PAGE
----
No One Cares About Your Quarter-Life Crisis

I recently went through what I thought was a difficult period of having to grow up and be an adult, but apparently has a name: quarter life crisis. It’s big business now. Every magazine aimed for young women is sure to include an article about your quarter life crisis and how to get through it. Some magazines that have covered it include Marie Claire, Glamour, and even fitness magazine Self. These articles mainly state that this is a scary thing and you’re allowed to be scared and here’s how to not be scared anymore, you scared thing.

The UK edition of Marie Claire calls it a “phenomenon”, saying, “Dr. Robinson blames the phenomenon on the frenetic need to get a job, make money and be successful quickly, while under pressure to meet the demands of parents. Young adults are becoming less content with a mediocre, ploddy, conventional life.”

Do we really think we are the first generation to feel pressure to find a job, make money, be successful, meet the demands of our parents, and want more than a mediocre and conventional life?

Glamour goes even further, saying that now there’s a thing called a “post-quarter life crisis.” It’s described as, “the awkward transition phase into adulthood, which happens at some point in your late twenties to early thirties (with the big 3-0 serving as a milestone birthday).”

We have to be the only generation to break down these decades in our lives as a “crisis.” None of this is a “crisis.” This is growing up. This is being an adult. This is life.

I have never met anyone who freaked out about their “quarter life crisis” who wasn’t entitled and privileged, myself included. This is for them, for me, and for the people who coined this phrase.

I love my friends. I understand they face challenges in life. I do too. I understand that sometimes you feel pressure and that it’s okay to feel sad or frustrated. It’s okay to cry. It’s okay to admit that you’re having a hard time finding your way in life.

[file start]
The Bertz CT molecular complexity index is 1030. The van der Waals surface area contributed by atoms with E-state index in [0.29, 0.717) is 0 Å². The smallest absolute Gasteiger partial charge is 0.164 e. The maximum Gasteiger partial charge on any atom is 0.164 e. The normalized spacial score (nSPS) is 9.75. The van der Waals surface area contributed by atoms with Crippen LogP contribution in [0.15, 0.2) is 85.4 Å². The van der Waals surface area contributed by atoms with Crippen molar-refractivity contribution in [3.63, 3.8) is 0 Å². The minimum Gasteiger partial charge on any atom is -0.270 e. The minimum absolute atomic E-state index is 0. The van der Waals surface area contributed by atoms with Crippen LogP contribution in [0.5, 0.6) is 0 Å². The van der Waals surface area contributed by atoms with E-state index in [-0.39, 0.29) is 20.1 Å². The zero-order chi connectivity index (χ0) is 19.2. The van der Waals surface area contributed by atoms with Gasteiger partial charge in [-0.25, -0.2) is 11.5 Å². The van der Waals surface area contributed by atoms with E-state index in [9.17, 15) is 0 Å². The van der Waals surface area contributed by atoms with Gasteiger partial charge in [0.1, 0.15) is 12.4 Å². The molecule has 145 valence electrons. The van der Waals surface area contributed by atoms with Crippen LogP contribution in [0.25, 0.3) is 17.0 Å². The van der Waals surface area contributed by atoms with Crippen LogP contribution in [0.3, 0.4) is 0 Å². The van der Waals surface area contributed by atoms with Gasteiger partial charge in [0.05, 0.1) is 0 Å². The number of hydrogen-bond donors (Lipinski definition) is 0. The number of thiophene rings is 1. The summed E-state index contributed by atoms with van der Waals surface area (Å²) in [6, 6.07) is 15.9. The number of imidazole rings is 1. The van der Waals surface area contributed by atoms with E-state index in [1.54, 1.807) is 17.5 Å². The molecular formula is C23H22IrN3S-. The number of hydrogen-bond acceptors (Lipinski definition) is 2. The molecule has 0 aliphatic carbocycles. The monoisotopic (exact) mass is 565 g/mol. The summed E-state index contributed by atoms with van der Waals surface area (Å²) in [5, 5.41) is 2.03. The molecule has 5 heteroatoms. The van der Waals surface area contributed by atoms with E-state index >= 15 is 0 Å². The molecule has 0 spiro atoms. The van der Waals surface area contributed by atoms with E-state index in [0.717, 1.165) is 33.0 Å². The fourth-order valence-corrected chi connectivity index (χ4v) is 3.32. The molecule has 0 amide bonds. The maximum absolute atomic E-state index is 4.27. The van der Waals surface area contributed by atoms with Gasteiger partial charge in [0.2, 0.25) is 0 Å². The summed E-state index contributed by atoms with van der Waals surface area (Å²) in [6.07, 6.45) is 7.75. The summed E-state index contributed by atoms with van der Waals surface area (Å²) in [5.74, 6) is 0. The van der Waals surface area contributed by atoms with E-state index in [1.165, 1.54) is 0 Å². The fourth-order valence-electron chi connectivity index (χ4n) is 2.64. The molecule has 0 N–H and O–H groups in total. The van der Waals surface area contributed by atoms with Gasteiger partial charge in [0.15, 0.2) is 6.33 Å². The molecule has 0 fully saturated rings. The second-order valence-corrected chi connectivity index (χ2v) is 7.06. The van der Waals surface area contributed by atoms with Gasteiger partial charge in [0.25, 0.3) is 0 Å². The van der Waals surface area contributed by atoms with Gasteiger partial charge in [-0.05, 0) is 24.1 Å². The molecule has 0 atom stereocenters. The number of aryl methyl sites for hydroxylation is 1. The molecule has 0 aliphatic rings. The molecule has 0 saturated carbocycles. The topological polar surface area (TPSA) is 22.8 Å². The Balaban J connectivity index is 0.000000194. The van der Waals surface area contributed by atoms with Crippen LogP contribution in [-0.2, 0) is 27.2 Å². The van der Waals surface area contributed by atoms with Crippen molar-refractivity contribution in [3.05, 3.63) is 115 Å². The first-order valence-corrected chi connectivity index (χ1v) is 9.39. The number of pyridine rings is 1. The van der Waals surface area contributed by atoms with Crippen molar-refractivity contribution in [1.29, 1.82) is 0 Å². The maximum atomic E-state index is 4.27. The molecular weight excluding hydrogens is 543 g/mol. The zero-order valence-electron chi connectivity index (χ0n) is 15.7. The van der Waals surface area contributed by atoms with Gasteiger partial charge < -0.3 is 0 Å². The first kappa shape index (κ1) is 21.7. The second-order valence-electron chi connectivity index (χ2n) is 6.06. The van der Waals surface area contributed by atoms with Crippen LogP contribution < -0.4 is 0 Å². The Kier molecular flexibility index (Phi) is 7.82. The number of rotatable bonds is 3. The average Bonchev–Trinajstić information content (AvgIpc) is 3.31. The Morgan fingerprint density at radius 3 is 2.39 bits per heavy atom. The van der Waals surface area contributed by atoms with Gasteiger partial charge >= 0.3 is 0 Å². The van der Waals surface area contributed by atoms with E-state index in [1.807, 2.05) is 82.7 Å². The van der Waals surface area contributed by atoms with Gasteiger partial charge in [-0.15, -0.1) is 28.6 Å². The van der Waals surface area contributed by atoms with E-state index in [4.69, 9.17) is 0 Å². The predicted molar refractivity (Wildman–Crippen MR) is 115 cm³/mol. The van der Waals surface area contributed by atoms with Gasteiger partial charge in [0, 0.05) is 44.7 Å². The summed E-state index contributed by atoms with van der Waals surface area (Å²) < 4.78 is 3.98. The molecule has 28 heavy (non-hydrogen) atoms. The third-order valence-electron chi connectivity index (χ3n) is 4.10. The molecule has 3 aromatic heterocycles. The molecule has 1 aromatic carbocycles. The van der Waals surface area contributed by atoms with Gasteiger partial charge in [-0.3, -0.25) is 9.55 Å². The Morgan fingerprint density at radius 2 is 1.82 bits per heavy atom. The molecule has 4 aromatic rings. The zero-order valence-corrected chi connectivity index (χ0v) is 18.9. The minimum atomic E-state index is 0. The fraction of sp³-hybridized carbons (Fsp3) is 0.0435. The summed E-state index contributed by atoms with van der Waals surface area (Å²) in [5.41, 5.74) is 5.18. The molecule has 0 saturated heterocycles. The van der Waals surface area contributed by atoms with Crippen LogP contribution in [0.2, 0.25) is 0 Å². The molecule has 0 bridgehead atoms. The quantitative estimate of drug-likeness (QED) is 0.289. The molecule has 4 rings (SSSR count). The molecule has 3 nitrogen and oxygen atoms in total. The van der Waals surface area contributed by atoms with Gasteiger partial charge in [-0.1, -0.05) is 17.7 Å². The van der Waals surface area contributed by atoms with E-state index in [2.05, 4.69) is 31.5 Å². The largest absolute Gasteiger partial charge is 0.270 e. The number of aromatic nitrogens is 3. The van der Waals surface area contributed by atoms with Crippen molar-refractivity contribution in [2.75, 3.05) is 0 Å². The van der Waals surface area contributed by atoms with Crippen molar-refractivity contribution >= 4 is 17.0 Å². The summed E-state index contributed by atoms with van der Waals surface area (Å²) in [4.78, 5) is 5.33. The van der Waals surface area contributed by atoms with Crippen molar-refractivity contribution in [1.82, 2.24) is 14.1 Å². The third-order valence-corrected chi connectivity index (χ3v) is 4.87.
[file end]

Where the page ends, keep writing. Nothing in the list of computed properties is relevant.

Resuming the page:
But Jesus Christ, get it together. You think this is tough? You think your life is tough because you don’t like your job so you quit to be a blogger and no one wants to pay you to be a blogger? So you’re calling this a quarter life crisis instead of calling it making mistakes and becoming an adult and being disappointed that you’re not immediately successful? You think life is unfair because Lena Dunham wrote a TV show about your exact same problems but she’s the one getting paid for it, not you? You’re upset because you’re having a hard time finding a job because you majored in typography and playwriting (I actually did major in playwriting) and no one wants to pay anyone to do that so you have to get a job that isn’t your dream job so you can pay rent?

Everyone who writes about being in their twenties writes about it as though they are scribbling on parchment while riding in a covered wagon across America with the great hope that, at most, they’ll get a job in an orange grove and make the absolute minimum to support their spouse and 6 kids, as grandpappy is slowly dying of cholera in the back and probably won’t make it. “Tell the people,” they weep, hoping that the Pony Express will get their letter in time, “Tell the people that I have to work at a hipster bar that’s totally annoying and I had 3 interviews for a graphic design job I would have been really good for but probably won’t get so now I’ll have to take a second job at American Apparel. The people need to know.”

I made a chart that might be helpful.

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Let me know if you need me to make it bigger. Thought Catalog Logo Mark

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